Bringing students together to help each other learn and grow is the philosophy behind Western’s Peer Assisted Learning (PAL) Centre.
A drop-in space where students can receive free, one-to-one, course-specific assistance from trained, upper-year students, the PAL Centre re-opened its doors this week to in-person visits following two years of providing virtual support due to pandemic restrictions.
Coleen Dalton, manager, learning development and success, said the PAL Centre team is excited to welcome students back.
“Our new model of both in-person and virtual help ensures all students can access excellent course specific and learning strategy help from our upper-year learning peers. It really is a win-win situation where students receive help with their courses, and our peers receive impactful, professional training and on-going mentoring,” she said.
The PAL Centre is staffed by learning peers, peer ambassadors and other support staff. Upper-year students who have excelled academically in their respective field of study, learning peers help students with a variety of course-related content and effective studying habits, such as time management and exam preparation. Peer ambassadors are responsible for the operation of the PAL Centre including helping students connect with learning peers and coordinating outreach activities such as study sessions for large, first-year classes.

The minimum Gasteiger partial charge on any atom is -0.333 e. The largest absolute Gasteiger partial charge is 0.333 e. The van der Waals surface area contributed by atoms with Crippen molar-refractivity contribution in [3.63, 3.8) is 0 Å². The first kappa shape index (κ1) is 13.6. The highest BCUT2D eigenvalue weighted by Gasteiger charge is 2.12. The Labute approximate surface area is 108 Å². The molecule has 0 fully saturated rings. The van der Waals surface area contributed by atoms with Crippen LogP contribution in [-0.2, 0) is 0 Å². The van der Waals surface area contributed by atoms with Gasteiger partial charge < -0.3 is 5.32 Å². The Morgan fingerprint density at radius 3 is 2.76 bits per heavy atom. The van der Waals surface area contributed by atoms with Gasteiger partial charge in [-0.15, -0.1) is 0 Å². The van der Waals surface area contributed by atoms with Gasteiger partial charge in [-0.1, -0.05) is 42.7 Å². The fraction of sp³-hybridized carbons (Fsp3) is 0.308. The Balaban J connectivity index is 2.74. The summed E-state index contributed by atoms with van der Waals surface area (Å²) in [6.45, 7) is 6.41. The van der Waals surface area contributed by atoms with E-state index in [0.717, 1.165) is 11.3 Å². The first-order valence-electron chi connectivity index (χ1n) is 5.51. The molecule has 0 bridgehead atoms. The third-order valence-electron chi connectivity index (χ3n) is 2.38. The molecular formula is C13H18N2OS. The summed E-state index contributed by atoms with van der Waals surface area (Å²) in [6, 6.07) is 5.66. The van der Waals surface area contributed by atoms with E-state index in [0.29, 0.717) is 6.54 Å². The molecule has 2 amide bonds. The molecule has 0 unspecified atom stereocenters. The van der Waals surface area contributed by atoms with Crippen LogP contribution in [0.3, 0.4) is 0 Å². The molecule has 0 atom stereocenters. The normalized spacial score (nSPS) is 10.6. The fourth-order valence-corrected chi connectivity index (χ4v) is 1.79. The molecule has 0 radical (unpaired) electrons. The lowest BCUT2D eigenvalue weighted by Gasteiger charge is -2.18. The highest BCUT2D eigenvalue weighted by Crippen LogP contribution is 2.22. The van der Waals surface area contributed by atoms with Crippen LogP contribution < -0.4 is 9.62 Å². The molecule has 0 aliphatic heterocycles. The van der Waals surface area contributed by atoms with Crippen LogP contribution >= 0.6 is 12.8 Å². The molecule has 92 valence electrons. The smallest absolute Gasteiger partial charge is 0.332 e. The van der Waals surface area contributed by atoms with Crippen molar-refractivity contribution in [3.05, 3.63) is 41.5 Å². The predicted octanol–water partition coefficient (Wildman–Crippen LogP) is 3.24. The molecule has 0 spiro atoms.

“I am so grateful to have had the opportunity to be part of the PAL Centre for the past two years. Being a learning peer has been one of the most rewarding experiences of my time at Western. What started as a position where I was volunteering to give back to the community resulted in my own personal growth.”~ Medical sciences student
Richard Nahhas is a STEM educational specialist with the PAL Centre and helps to secure student volunteers. Similar to learning peers, educational specialists like Nahhas support student learning through one-on-one appointments but dive even deeper into strategies that may be affecting their ability to study effectively.
This year, the PAL Centre teamed up with the Centre for Teaching and Learning to enhance the training curriculum for new peer leaders.
“We do our best to make sure our volunteers are prepared, but that they’re developing professionally and personally as well,” said Nahhas. “We also encourage them to speak from their own experiences, as this can help them develop meaningful connections with the students they’re assisting.”
The PAL Centre offers in-person support for students Monday to Friday 12:30 to 4:30 p.m. in the Western Student Services Building and Tuesdays and Thursdays 6 to 9 p.m. in the D.B. Weldon Library. Virtual services are also available during these hours.